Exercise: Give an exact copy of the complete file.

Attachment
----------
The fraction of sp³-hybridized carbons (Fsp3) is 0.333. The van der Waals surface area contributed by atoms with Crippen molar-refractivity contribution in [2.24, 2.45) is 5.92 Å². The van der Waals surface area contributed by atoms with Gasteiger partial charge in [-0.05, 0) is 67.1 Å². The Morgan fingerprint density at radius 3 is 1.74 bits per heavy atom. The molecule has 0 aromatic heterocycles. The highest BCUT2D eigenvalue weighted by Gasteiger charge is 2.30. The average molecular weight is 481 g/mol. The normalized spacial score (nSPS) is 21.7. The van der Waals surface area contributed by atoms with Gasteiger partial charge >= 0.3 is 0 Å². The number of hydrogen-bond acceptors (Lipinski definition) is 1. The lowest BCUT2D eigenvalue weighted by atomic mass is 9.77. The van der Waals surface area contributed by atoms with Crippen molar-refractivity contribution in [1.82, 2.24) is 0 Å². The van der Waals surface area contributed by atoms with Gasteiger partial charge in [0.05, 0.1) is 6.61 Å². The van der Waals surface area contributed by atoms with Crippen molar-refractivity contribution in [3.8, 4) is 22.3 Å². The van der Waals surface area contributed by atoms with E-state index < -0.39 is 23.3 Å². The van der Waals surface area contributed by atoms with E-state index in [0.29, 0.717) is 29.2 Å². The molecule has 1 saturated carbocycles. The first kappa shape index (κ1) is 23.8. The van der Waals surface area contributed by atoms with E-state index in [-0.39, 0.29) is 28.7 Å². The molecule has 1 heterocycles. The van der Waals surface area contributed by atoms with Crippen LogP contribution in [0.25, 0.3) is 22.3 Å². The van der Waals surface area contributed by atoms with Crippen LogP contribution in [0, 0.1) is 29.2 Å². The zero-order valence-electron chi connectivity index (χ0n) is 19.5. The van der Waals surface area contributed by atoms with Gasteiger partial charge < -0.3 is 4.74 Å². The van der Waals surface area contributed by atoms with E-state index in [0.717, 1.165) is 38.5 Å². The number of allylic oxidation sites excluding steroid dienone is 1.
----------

The fraction of sp³-hybridized carbons (Fsp3) is 0.333. The van der Waals surface area contributed by atoms with Crippen molar-refractivity contribution in [2.24, 2.45) is 5.92 Å². The van der Waals surface area contributed by atoms with Gasteiger partial charge in [-0.05, 0) is 67.1 Å². The Morgan fingerprint density at radius 3 is 1.74 bits per heavy atom. The molecule has 0 aromatic heterocycles. The highest BCUT2D eigenvalue weighted by Gasteiger charge is 2.30. The average molecular weight is 481 g/mol. The normalized spacial score (nSPS) is 21.7. The van der Waals surface area contributed by atoms with Gasteiger partial charge >= 0.3 is 0 Å². The number of hydrogen-bond acceptors (Lipinski definition) is 1. The lowest BCUT2D eigenvalue weighted by atomic mass is 9.77. The van der Waals surface area contributed by atoms with Crippen molar-refractivity contribution in [1.82, 2.24) is 0 Å². The van der Waals surface area contributed by atoms with Gasteiger partial charge in [0.05, 0.1) is 6.61 Å². The van der Waals surface area contributed by atoms with Crippen molar-refractivity contribution in [3.8, 4) is 22.3 Å². The van der Waals surface area contributed by atoms with E-state index < -0.39 is 23.3 Å². The van der Waals surface area contributed by atoms with E-state index in [0.29, 0.717) is 29.2 Å². The molecule has 1 saturated carbocycles. The first kappa shape index (κ1) is 23.8. The van der Waals surface area contributed by atoms with E-state index in [-0.39, 0.29) is 28.7 Å². The molecule has 1 heterocycles. The van der Waals surface area contributed by atoms with Crippen LogP contribution in [0.25, 0.3) is 22.3 Å². The van der Waals surface area contributed by atoms with Crippen LogP contribution in [0, 0.1) is 29.2 Å². The zero-order valence-electron chi connectivity index (χ0n) is 19.5. The van der Waals surface area contributed by atoms with Gasteiger partial charge < -0.3 is 4.74 Å². The van der Waals surface area contributed by atoms with E-state index in [0.717, 1.165) is 38.5 Å². The number of allylic oxidation sites excluding steroid dienone is 1.